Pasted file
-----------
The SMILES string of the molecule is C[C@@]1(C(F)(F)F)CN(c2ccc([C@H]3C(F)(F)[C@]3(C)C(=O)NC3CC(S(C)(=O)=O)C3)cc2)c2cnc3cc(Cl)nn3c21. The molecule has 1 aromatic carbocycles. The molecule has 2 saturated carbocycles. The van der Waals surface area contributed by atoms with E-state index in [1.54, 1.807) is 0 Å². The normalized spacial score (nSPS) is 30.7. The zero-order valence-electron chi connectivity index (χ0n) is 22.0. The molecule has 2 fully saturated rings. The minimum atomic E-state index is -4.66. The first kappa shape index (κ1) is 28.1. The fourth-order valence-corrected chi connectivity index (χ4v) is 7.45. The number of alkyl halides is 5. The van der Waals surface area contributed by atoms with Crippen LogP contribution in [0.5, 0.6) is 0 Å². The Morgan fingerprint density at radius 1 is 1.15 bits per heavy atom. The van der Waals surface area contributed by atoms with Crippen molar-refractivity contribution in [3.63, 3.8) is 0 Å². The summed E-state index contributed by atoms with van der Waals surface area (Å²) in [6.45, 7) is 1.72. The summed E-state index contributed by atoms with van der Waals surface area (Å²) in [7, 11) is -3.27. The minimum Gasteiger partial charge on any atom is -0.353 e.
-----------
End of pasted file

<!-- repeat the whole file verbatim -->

The SMILES string of the molecule is C[C@@]1(C(F)(F)F)CN(c2ccc([C@H]3C(F)(F)[C@]3(C)C(=O)NC3CC(S(C)(=O)=O)C3)cc2)c2cnc3cc(Cl)nn3c21. The molecule has 1 aromatic carbocycles. The molecule has 2 saturated carbocycles. The van der Waals surface area contributed by atoms with E-state index in [1.54, 1.807) is 0 Å². The normalized spacial score (nSPS) is 30.7. The zero-order valence-electron chi connectivity index (χ0n) is 22.0. The molecule has 2 fully saturated rings. The minimum atomic E-state index is -4.66. The first kappa shape index (κ1) is 28.1. The fourth-order valence-corrected chi connectivity index (χ4v) is 7.45. The number of alkyl halides is 5. The van der Waals surface area contributed by atoms with Crippen LogP contribution in [0.5, 0.6) is 0 Å². The Morgan fingerprint density at radius 1 is 1.15 bits per heavy atom. The van der Waals surface area contributed by atoms with Crippen molar-refractivity contribution in [3.63, 3.8) is 0 Å². The summed E-state index contributed by atoms with van der Waals surface area (Å²) in [6.45, 7) is 1.72. The summed E-state index contributed by atoms with van der Waals surface area (Å²) in [7, 11) is -3.27. The minimum Gasteiger partial charge on any atom is -0.353 e.